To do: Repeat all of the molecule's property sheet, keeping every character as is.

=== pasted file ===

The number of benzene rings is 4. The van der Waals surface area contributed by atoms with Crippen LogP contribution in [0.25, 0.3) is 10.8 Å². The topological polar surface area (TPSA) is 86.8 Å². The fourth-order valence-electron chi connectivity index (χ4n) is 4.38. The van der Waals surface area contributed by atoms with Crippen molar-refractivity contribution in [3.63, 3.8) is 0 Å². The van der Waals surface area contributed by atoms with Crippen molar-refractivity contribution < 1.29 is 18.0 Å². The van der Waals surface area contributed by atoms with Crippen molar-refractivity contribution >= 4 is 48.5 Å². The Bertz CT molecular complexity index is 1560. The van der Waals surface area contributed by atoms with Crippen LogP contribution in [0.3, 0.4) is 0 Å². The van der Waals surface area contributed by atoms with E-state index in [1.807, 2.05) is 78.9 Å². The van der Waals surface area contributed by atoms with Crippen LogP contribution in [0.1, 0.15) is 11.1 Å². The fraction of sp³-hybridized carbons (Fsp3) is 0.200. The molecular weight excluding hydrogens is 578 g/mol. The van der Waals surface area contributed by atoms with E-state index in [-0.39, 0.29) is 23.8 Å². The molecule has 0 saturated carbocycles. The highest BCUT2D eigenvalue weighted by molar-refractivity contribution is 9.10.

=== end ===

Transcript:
The number of benzene rings is 4. The van der Waals surface area contributed by atoms with Crippen LogP contribution in [0.25, 0.3) is 10.8 Å². The topological polar surface area (TPSA) is 86.8 Å². The fourth-order valence-electron chi connectivity index (χ4n) is 4.38. The van der Waals surface area contributed by atoms with Crippen molar-refractivity contribution in [3.63, 3.8) is 0 Å². The van der Waals surface area contributed by atoms with Crippen molar-refractivity contribution < 1.29 is 18.0 Å². The van der Waals surface area contributed by atoms with Crippen molar-refractivity contribution >= 4 is 48.5 Å². The Bertz CT molecular complexity index is 1560. The van der Waals surface area contributed by atoms with Crippen LogP contribution in [0.3, 0.4) is 0 Å². The van der Waals surface area contributed by atoms with E-state index in [1.807, 2.05) is 78.9 Å². The van der Waals surface area contributed by atoms with Crippen LogP contribution in [0.1, 0.15) is 11.1 Å². The fraction of sp³-hybridized carbons (Fsp3) is 0.200. The molecular weight excluding hydrogens is 578 g/mol. The van der Waals surface area contributed by atoms with E-state index in [-0.39, 0.29) is 23.8 Å². The molecule has 0 saturated carbocycles. The highest BCUT2D eigenvalue weighted by molar-refractivity contribution is 9.10.